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Bush veto holding on CHIP

“Isn’t that sad for America’s children?” asked U.S. House Speaker Nancy Pelosi on October 14, 2007.  The legislator was appearing on ABC’s “This Week” to discuss new health insurance legislation that President George Bush had just vetoed.

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The bill would have increased coverage under the Children’s Health Insurance Program by an estimated 3.4 million children to a total of approximately 10 million children covered.  Funding for the measures was included in the proposed legislation in the form of a 61� increase in the Federal cigarette tax to $1 per pack.

Many Democrats and a few Republicans touted the bill as a bipartisan, bicameral compromise.  In a preliminary press release, Democrats Pelosi, Harry Reid (D-Nev.), Max Baucus (D-Mont.), Charles Rangel (D-N.Y.), John Dingell (D-Mich), Jay Rockefeller (D-W.V.) and Frank Pallone (D-N.J.) all endorsed the bill, and were joined by prominent Republican senators Orrin Hatch (R-Utah) and Chuck Grassley (R-Iowa) and Rep. Ray LaHood (R-Ill).

The bill passed both House and Senate despite President Bush’s warning of a veto.  True to his word, he slapped the veto on the bill on October 10, only the fourth veto of his Presidential career.

In the President’s opinion, which he announced before the vote and reiterated multiple times, a $35 billion increase on Federal funding of health care was far too much.  Bush had recommended a $5 billion increase to Congress, hoping to limit the spending and balance a teetering budget.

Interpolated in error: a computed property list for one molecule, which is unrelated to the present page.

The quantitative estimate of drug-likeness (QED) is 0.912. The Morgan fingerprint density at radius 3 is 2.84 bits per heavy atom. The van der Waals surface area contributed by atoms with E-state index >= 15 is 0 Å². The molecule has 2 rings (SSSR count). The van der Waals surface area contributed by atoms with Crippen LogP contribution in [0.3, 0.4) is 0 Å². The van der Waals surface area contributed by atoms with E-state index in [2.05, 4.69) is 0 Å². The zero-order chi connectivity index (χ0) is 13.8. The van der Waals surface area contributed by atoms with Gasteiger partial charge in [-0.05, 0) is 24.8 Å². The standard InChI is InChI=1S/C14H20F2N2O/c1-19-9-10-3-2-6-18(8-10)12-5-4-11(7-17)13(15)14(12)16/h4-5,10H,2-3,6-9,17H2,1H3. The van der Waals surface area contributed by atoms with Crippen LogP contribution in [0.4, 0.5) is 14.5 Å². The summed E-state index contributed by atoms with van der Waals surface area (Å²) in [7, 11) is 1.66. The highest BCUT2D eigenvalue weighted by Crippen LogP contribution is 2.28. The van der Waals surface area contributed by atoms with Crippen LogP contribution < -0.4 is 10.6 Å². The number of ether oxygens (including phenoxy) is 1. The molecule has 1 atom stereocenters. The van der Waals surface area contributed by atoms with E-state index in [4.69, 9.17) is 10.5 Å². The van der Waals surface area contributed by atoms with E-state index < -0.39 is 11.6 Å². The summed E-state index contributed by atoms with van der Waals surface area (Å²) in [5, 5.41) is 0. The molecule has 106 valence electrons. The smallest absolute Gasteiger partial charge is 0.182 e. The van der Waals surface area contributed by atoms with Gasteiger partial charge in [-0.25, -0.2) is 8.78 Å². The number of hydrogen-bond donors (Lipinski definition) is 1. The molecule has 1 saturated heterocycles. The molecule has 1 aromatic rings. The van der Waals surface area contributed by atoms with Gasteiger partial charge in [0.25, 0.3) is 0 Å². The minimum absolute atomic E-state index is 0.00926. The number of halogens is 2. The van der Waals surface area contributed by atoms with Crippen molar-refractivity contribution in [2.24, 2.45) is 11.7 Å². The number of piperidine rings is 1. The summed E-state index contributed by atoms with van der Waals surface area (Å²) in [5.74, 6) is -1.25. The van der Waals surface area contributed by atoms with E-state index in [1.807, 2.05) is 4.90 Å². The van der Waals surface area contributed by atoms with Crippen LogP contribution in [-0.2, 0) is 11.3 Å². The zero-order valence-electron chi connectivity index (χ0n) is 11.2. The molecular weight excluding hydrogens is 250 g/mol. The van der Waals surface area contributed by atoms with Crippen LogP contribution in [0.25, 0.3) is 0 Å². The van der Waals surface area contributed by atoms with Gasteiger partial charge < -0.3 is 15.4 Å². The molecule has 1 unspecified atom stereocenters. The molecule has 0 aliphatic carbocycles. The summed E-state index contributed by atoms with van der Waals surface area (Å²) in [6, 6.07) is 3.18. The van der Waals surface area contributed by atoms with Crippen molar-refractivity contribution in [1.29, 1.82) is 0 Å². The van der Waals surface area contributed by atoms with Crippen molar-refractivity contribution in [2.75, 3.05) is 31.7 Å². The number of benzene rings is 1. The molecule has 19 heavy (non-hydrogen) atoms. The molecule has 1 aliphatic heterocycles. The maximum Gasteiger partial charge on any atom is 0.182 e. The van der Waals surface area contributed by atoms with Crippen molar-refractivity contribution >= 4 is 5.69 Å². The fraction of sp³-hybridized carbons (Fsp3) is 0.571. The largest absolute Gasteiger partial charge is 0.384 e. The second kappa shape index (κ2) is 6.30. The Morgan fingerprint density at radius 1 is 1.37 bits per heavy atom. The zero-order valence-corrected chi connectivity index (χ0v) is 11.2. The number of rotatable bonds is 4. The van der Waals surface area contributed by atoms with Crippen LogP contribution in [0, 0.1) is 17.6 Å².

Bush also criticized the idea of funding health care for citizens who could in fact afford private health insurance.  He also, in true conservative fashion, declared that better care would be available more quickly, efficiently and cheaply if provided privately.

The program expansion was designed as an insurance bridge to span the gap between those eligible for Medicaid and those who could afford private insurance.  According to the Democrats (as well as the Republicans who supported the measure), government funded health insurance is necessary for those who fall below the 250% poverty line, which usually amounts to a family income just over $50,000.  Critics of the plan of course call such extensive aid ridiculous.

After Bush vetoed the bill, Pelosi and other Democratic leaders began campaigning for a Congressional override, and secured the necessary votes in the Senate.  But similar efforts in the House soon stalled, and the matter appears to be resolved for the time being.

Meanwhile, of course, there are the requisite politics being played.  Appearing on the same show as Pelosi, Senate Minority Leader Mitch McConnell characterized the situation as a game of leverage, saying, “Neither side is going to leave these kids uninsured…. The coverage is going to be provided in some way.”

The debate bears interesting angles on the Presidential election next year, as the candidates almost split neatly along party lines.  The notable exception was Dennis Kucinich, who voted against the measure in the House, and then voted to override the Presidential veto because he claimed it was important to hold Bush “accountable.”

So for now, Republican candidates Rudy Giuliani, Fred Thompson and John McCain are the winners insofar as the bill failed to become law.  However, some analysts predict that the Democrats will claim a moral upper hand come next fall as the supporters of expanded children’s health programs, and therefore of children.  But that’s a question only time will answer.

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